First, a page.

CC HowTo #1: How to Attribute a Creative Commons licensed work

All Creative Commons licenses require future users to attribute the works they use:

You must attribute the work in the manner specified by the author or licensor (but not in any way that suggests that they endorse you or your use of the work)

The Creative Commons FAQ has this to say about attributing CC-licensed works:

If you are using a work licensed under one of our core licenses, then the proper way of accrediting your use of a work when you’re making a verbatim use is: (1) to keep intact any copyright notices for the Work; (2) credit the author, licensor and/or other parties (such as a wiki or journal) in the manner they specify; (3) the title of the Work; and (4) the URL for the work if applicable.

You also need to provide the URL for the Creative Commons license selected with each copy of the work that you make available.

If you are making a derivative use of a work licensed under one of our core licenses, in addition to the above, you need to identify that your work is a derivative work, ie. “This is a Finnish translation of the [original work] by [author]” or “Screenplay based on [original work] by [author].”

These instructions are clear in theory, but many people who apply CC licenses to their work do not specify how they would like to be attributed. On sites like Flickr or ccMixter, you might not be able to determine the creator’s real name, and sometimes the work doesn’t have a title. If part of the goal of Creative Commons is to reduce transaction costs, then there must be some way to use those works without having to contact the creator to ask about proper attribution.

In practice, here’s how you can handle the attribution requirements listed above:

  1. “Keep intact any copyright notices for the Work”: If a work you’re using has a notice that says “© 2008 Molly Kleinman”, reproduce that notice when you credit the work. If such a notice does not appear, don’t worry about it.
  2. “Credit the author, licensor and/or other parties (such as a wiki or journal) in the manner they specify”: If a creator has a note attached to her work that says, “Please attribute Molly Kleinman as the creator of this work,” then attribute Molly Kleinman. If there is no note, but there is a copyright notice (see above), attribute the copyright holder named in the copyright notice. If there is no note or copyright notice but there is a username, check the creator’s profile to see if it specifies how to attribute the creator’s work. If it doesn’t, attribute the username. If there is no creator or author name of any kind, but there is a website (like Wikipedia Wikinews), attribute the website by name.
  3. “The title of the Work”: If the work has a title, call it by name. If it doesn’t, you can just say “This work by Molly Kleinman…” or just “Untitled, by Molly Kleinman…” Whatever seems appropriate.
  4. “The URL for the work if applicable”: Link back to the original source of the work. I would argue that this is the most important part of the attribution notice. It can help creators keep track of places where their work appears by seeing what links are driving traffic to their websites. It also gives users of your work an easy way to track down the original source. If you are reproducing a CC-licensed work in a print format, you might prefer not to include a long and ugly URL, and there might be situations where leaving out a URL is appropriate. But in general, the link is the most valuable part of the attribution.
  5. “The URL for the Creative Commons license”: Link to the license. The original work should have a link to the license under which it was released; link to the same place. You do not need to include the full text of the license when you reproduce a CC-licensed work.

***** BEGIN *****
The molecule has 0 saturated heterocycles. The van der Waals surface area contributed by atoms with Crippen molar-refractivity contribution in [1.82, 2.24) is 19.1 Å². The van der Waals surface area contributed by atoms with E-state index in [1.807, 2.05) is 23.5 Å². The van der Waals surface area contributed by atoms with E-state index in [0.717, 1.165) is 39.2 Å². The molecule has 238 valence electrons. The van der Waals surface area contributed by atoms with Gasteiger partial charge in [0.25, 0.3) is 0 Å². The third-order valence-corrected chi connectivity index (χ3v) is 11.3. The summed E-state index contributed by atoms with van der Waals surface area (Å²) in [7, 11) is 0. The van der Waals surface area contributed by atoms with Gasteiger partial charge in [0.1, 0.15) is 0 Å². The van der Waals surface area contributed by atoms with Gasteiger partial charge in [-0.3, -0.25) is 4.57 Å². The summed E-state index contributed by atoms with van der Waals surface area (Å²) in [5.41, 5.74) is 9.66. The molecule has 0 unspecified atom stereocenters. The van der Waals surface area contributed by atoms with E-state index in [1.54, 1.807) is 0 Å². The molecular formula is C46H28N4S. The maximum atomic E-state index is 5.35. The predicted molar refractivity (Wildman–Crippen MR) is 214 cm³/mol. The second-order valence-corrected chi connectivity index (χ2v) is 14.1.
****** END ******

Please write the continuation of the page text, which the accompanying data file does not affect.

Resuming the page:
There is no standard way to format the attribution of a CC-licensed work, and you can adapt the style or phrasing to suit your needs or the standard citation style of your discipline.

Here are a few examples:

An Ideal Attribution
This video features the song “Play Your Part (Pt.1)” by Girl Talk, available under a Creative Commons Attribution-Noncommercial license. © 2008, Greg Gillis.

A Realistic Attribution
Photo by mollyali, available under a Creative Commons Attribution-Noncommercial license.

A Derivative Work Attribution
This is a video adaptation of the novel Down and Out in the Magic Kingdom by Cory Doctorow, available under a Creative Commons Attribution-Noncommercial-Share Alike license. Copyright © 2003 Cory Doctorow.

One last thing: The licenses do not require you to inform a creator that you are using her CC-licensed work, but it’s a nice thing to do. Most people are very happy to learn that someone is using and building upon their creations; that’s why they use Creative Commons licenses in the first place.

[This is a new project of mine inspired by some conversations on the cc-community listserv lamenting the lack of understanding among many users of Creative Commons-licensed work. The Creative Commons website has so much information on it that it can be hard to find a basic, bite-sized howto. I’m taking the material I use in my workshops, mixing it up with CC’s extensive documentation, and posting the results here. If anyone has ideas for topics they’d like me to cover, let me know. If you think I got something wrong, please let me know so I can fix it. And since the whole blog is CC-licensed, go ahead and use/adapt these however you like.]

Updated on August 22nd, 2008, at 9:23 pm

41 thoughts on “CC HowTo #1: How to Attribute a Creative Commons licensed work

  1. Hey, this is a handy little post! I often use CC images from Flickr in presentations, so I’ve typically just included the link to the work since they don’t always provide a name. I think in a display format like Powerpoint slides, the link (in your realistic attribution) isn’t as functional as the URL. And also being realistic, including the license type in the slides… Yeah, sure. 😉

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  4. This is a good idea for a post. Here I thought I was the only one who tried to attribute properly — I don’t even think Lawrence Lessig does it. Hypothetical question: if I’m using BY-SA licensed songs in a video, I know that the video (a derivative work) should be released as BY-SA also, but should the copyright notices for the songs be part of the copyright notice for the video? As in, “This video is released as CC BY-SA. Copyright 2006 Original Artist 1, Copyright 2007 Original Artist 2, Copyright 2008 Me”?